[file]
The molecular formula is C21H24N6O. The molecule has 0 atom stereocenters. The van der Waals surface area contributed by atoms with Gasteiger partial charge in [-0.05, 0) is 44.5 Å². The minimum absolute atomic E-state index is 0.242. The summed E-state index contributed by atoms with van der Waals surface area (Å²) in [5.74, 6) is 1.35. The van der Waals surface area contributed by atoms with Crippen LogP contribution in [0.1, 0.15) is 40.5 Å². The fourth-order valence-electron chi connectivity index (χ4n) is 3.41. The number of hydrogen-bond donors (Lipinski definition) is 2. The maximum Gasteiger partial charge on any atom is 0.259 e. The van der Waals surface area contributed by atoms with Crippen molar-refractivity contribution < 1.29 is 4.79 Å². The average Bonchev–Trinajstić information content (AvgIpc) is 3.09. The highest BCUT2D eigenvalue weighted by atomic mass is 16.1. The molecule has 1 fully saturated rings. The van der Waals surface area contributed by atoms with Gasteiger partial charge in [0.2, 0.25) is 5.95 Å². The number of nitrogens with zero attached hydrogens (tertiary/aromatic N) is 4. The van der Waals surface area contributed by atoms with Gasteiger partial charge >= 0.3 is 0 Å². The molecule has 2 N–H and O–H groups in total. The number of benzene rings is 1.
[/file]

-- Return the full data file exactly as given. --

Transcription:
The molecular formula is C21H24N6O. The molecule has 0 atom stereocenters. The van der Waals surface area contributed by atoms with Gasteiger partial charge in [-0.05, 0) is 44.5 Å². The minimum absolute atomic E-state index is 0.242. The summed E-state index contributed by atoms with van der Waals surface area (Å²) in [5.74, 6) is 1.35. The van der Waals surface area contributed by atoms with Crippen LogP contribution in [0.1, 0.15) is 40.5 Å². The fourth-order valence-electron chi connectivity index (χ4n) is 3.41. The number of hydrogen-bond donors (Lipinski definition) is 2. The maximum Gasteiger partial charge on any atom is 0.259 e. The van der Waals surface area contributed by atoms with Crippen molar-refractivity contribution < 1.29 is 4.79 Å². The average Bonchev–Trinajstić information content (AvgIpc) is 3.09. The highest BCUT2D eigenvalue weighted by atomic mass is 16.1. The molecule has 1 fully saturated rings. The van der Waals surface area contributed by atoms with Gasteiger partial charge in [0.2, 0.25) is 5.95 Å². The number of nitrogens with zero attached hydrogens (tertiary/aromatic N) is 4. The van der Waals surface area contributed by atoms with Gasteiger partial charge >= 0.3 is 0 Å². The molecule has 2 N–H and O–H groups in total. The number of benzene rings is 1.